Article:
The drone buzzed over the rows of people watching from the ground, their necks craning to keep sight of the machine, no bigger than a brick and less than a pound.
A screen at the front of the room showed footage of the top of their heads from the drone’s camera while Ricky Stuart, the U.S. Southern Command’s advanced technology manager, steered it around the room using a remote.
The demonstration was part of Southcom’s display of disaster relief ventures, including portable satellites and mapping capabilities that would make communication possible in the case of network outages.
“It’s extremely important to get information to people who need it in the case of a disaster,” said Juan Hurtado, command science and technology adviser at Southcom, the Doral campus where military planners coordinate U.S. activities in Latin America and the Caribbean.
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For example, troops could use the drone, which comes equipped with a video camera, to assess a disaster, then make an informed decision about how to approach the damage.
Southcom showed off an all-in-one website — the All Partners Access Network, or APAN — which serves as a point of communication between the Department of Defense and civilians. Similar to social media, anyone can make an account and post in the forums and chats, which becomes especially useful when aid workers are trying to connect with people in need during disasters, like the 2010 Haiti earthquake or hurricanes Sandy and Katrina.
Disaster victims can also check mapping software called GeoSHAPE, which they can use to publish requests for help and information on incidents, such as floods or traffic issues.
But many disasters knock out cellphone towers and kill Internet connections, adding another level of complexity in communication. Another mapping application known as Content-Oriented Mobile Edge Technology, or COMET, makes it possible to form a wireless network between cellphones without cellular service.
Engineers from the University of Southern California, which developed the technology, used the hypothetical Hurricane Bellatrix as a disaster example. In the demonstration, the Category 5 hurricane hit the Tampa Bay area and knocked out cellphone reception. With COMET’s mobile phone application, called GeoBrowser, users can publish the locations of medical emergencies, floods, hospitals, downed trees and documents within a certain radius onto a map. When others enter the radius, their maps automatically update to reflect the changing landscape.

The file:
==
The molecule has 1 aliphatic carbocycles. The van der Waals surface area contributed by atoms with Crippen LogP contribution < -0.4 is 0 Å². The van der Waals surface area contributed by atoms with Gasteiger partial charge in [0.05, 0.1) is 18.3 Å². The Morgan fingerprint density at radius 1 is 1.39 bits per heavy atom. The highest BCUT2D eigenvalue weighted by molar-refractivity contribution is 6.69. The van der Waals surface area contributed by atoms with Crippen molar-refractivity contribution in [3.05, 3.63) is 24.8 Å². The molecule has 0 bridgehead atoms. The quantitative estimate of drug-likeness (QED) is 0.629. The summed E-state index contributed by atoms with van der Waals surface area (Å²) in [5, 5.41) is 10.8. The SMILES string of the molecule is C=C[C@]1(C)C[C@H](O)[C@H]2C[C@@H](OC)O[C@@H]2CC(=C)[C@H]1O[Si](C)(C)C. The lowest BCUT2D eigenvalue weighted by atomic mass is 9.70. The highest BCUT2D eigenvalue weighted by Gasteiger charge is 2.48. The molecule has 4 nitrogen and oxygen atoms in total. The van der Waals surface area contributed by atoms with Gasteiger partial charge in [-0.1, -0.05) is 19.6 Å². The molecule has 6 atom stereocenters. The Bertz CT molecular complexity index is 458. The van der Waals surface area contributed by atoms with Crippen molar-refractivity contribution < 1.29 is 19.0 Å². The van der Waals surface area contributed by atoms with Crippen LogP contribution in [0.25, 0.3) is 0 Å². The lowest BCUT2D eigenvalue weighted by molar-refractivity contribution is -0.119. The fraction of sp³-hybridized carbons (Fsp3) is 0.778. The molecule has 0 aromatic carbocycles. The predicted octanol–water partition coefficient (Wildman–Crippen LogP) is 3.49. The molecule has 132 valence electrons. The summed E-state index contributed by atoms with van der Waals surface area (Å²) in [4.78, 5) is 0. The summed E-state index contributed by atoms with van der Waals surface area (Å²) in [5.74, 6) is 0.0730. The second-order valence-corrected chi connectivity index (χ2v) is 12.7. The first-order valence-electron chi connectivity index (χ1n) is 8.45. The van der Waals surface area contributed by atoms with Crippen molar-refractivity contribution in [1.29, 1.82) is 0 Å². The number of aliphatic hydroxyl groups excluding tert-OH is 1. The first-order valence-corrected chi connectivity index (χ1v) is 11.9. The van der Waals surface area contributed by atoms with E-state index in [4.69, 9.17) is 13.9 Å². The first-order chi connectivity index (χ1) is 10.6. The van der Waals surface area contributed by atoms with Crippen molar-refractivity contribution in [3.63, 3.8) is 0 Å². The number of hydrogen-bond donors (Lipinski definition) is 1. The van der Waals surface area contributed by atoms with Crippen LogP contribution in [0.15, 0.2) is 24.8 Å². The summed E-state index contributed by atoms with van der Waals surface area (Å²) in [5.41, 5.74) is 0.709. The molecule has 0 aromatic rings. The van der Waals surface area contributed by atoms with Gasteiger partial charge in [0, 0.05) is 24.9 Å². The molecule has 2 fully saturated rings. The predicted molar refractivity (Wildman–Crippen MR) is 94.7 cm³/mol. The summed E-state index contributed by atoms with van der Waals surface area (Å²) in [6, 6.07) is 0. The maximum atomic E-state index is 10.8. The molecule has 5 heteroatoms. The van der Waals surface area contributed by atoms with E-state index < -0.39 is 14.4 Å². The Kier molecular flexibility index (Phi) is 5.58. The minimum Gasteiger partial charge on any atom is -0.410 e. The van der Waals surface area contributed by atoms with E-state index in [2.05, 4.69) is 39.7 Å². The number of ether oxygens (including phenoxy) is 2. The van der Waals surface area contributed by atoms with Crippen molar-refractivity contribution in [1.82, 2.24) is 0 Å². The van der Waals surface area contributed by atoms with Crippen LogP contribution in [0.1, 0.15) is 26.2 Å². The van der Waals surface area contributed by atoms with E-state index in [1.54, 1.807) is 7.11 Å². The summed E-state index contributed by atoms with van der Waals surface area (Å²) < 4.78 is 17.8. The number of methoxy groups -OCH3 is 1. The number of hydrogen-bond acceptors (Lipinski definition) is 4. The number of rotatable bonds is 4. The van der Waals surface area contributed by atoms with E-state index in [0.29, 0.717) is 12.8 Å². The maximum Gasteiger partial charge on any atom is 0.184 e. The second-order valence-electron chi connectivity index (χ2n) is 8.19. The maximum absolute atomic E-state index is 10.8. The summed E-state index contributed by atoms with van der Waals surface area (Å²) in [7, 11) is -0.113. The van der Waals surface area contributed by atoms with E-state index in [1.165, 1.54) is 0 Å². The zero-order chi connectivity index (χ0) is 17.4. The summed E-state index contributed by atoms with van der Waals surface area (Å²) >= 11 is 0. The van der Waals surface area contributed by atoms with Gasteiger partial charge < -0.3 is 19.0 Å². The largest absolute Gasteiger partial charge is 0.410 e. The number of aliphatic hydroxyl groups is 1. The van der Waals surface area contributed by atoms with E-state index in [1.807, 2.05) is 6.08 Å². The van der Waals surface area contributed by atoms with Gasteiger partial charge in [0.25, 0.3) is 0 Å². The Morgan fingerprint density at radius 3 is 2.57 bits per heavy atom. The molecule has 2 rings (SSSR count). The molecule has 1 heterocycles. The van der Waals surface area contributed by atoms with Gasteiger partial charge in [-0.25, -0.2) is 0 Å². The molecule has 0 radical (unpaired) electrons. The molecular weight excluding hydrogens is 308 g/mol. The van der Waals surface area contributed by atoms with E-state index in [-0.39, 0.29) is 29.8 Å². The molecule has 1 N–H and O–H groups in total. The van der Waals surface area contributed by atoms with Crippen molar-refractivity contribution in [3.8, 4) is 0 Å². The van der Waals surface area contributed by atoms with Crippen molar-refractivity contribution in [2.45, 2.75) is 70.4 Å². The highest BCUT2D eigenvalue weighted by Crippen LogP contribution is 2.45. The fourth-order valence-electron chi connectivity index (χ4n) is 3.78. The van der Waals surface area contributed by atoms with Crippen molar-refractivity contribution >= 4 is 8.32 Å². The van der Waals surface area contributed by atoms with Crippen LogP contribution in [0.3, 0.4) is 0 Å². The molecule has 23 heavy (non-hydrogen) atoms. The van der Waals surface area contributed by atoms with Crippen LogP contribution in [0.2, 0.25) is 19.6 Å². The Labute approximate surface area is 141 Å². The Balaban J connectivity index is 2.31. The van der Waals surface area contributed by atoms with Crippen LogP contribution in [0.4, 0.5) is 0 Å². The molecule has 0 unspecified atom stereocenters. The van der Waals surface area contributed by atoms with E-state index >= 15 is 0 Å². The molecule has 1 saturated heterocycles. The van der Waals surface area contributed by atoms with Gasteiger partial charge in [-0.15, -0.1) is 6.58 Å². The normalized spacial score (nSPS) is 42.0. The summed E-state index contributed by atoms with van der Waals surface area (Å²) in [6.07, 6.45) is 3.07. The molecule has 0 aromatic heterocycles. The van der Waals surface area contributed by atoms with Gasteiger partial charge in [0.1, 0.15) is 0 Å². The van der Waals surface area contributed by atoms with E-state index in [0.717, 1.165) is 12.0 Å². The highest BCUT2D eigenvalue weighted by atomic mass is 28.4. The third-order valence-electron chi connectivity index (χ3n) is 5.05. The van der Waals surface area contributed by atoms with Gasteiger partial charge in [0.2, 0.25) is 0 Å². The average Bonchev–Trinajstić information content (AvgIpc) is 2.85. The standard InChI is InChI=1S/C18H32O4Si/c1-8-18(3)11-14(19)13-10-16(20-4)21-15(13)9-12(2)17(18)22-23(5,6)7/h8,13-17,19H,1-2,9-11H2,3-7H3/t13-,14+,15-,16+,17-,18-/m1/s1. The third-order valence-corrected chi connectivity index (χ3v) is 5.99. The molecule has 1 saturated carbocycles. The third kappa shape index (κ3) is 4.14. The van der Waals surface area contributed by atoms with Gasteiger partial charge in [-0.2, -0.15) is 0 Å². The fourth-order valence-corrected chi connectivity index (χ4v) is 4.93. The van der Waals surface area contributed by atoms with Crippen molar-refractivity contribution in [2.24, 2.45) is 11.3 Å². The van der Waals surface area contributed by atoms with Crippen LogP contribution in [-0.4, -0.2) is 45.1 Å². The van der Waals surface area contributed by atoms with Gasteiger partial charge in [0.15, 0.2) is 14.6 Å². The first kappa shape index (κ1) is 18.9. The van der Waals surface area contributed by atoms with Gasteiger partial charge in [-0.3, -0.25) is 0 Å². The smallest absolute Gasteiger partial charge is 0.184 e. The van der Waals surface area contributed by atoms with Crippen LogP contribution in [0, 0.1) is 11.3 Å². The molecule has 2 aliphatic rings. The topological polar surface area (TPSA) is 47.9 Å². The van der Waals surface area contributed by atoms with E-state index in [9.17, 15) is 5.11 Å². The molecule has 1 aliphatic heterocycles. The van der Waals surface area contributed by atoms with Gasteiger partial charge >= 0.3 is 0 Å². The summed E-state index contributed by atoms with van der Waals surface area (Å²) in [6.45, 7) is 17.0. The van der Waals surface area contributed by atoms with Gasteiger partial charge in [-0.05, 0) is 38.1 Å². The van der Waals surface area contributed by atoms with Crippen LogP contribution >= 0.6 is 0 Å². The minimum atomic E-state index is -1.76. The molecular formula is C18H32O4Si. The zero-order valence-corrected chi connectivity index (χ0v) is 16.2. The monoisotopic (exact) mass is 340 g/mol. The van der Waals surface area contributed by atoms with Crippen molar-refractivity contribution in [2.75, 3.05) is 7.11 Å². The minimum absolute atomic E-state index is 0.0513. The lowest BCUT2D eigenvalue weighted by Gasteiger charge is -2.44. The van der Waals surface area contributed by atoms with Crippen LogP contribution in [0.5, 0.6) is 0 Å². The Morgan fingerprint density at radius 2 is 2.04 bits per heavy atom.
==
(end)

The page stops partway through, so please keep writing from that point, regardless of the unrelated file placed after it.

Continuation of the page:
Users can set a time limit for each report, which would be useful if, say, the Red Cross set up a mobile clinic to help victims of Hurricane Bellatrix. The only catch — residents of a disaster-stricken area can only use the app if they downloaded it before the disaster struck. Te app is available for Android smartphones and tablets.
The technology can be also used in situations beyond disaster relief, most notably in a country with censored Internet.
“It’s making sure you’re able to work in a disconnected environment,” said Christine Zhang, the USC engineer who oversaw the project.
Other partners rolled out more tangible methods in establishing connections in a disconnected area.
One, the CommCube, contains a satellite terminal, a Wi-Fi router and batteries all stored in a portable box that weighs about 35 pounds. The inflatable Ground Antenna Transmit and Receive satellite communication system provides bandwidth when it’s inflated and can fit in a suitcase when it’s not. And, when implemented, the SMDC Nanosatellite Program will allow first responders to communicate with tactical radios via nanosatellites about a foot tall. Each satellite is more affordable than a traditional rigid satellite, which can cost hundreds of thousands of dollars.
The display also included a portable solar powered water purifying system that can provide clean water for up to 450 people and a real time language translator about the size of a walkie-talkie with data stored in the hardware rather than on the Internet.
Additionally, Southcom partnered with Florida International University to form the Western Hemisphere Information Exchange, which helps to form a renewable energy plan for a country. So far, the exchange has forged ahead on half a dozen projects, including technology that can produce electricity from coconut shells in El Salvador and mobile medical clinic powered from wind, sunlight and biofuels in the Dominican Republic.
At the end of the presentation, Stuart pulled out the drone again. It flew lower and lower right into the palm of Rear Adm. Scott Jerabek’s hand as bystanders clapped and took pictures.
“Perfect landing,” one of them said.